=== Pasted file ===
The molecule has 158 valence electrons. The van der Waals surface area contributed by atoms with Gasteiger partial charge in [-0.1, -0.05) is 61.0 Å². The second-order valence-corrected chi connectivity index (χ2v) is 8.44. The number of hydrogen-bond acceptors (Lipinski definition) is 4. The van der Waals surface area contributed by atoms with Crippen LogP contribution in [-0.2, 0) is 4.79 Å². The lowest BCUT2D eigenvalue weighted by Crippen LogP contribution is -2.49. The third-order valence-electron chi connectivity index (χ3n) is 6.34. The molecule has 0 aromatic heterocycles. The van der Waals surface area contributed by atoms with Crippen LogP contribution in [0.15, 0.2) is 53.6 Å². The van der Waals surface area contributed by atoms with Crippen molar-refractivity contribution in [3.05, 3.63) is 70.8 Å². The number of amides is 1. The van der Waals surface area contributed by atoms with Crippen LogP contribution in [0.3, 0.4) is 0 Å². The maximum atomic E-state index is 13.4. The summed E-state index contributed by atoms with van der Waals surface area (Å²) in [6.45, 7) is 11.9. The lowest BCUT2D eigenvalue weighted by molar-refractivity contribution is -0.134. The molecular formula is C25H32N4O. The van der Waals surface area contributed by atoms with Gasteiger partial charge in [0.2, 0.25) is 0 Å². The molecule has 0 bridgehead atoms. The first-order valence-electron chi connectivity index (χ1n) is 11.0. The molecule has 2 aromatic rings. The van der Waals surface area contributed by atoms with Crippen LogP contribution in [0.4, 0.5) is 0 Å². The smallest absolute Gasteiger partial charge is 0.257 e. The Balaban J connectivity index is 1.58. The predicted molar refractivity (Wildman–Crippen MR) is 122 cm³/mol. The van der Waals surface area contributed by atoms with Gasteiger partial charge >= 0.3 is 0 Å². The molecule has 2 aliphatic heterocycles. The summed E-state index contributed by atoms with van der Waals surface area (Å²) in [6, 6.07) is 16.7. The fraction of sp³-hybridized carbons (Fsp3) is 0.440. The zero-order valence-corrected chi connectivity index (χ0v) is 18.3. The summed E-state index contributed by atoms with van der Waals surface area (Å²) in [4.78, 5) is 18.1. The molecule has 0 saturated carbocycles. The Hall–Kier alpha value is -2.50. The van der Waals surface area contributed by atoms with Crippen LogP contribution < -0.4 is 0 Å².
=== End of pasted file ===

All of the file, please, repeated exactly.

The molecule has 158 valence electrons. The van der Waals surface area contributed by atoms with Gasteiger partial charge in [-0.1, -0.05) is 61.0 Å². The second-order valence-corrected chi connectivity index (χ2v) is 8.44. The number of hydrogen-bond acceptors (Lipinski definition) is 4. The van der Waals surface area contributed by atoms with Crippen LogP contribution in [-0.2, 0) is 4.79 Å². The lowest BCUT2D eigenvalue weighted by Crippen LogP contribution is -2.49. The third-order valence-electron chi connectivity index (χ3n) is 6.34. The molecule has 0 aromatic heterocycles. The van der Waals surface area contributed by atoms with Crippen LogP contribution in [0.15, 0.2) is 53.6 Å². The van der Waals surface area contributed by atoms with Crippen molar-refractivity contribution in [3.05, 3.63) is 70.8 Å². The number of amides is 1. The van der Waals surface area contributed by atoms with Crippen LogP contribution in [0.3, 0.4) is 0 Å². The maximum atomic E-state index is 13.4. The summed E-state index contributed by atoms with van der Waals surface area (Å²) in [6.45, 7) is 11.9. The lowest BCUT2D eigenvalue weighted by molar-refractivity contribution is -0.134. The molecular formula is C25H32N4O. The van der Waals surface area contributed by atoms with Gasteiger partial charge in [0.2, 0.25) is 0 Å². The molecule has 0 bridgehead atoms. The first-order valence-electron chi connectivity index (χ1n) is 11.0. The molecule has 2 aromatic rings. The van der Waals surface area contributed by atoms with Crippen LogP contribution in [0.4, 0.5) is 0 Å². The smallest absolute Gasteiger partial charge is 0.257 e. The Balaban J connectivity index is 1.58. The predicted molar refractivity (Wildman–Crippen MR) is 122 cm³/mol. The van der Waals surface area contributed by atoms with Gasteiger partial charge >= 0.3 is 0 Å². The molecule has 2 aliphatic heterocycles. The summed E-state index contributed by atoms with van der Waals surface area (Å²) in [6, 6.07) is 16.7. The fraction of sp³-hybridized carbons (Fsp3) is 0.440. The zero-order valence-corrected chi connectivity index (χ0v) is 18.3. The summed E-state index contributed by atoms with van der Waals surface area (Å²) in [4.78, 5) is 18.1. The molecule has 0 saturated carbocycles. The Hall–Kier alpha value is -2.50. The van der Waals surface area contributed by atoms with Crippen LogP contribution < -0.4 is 0 Å².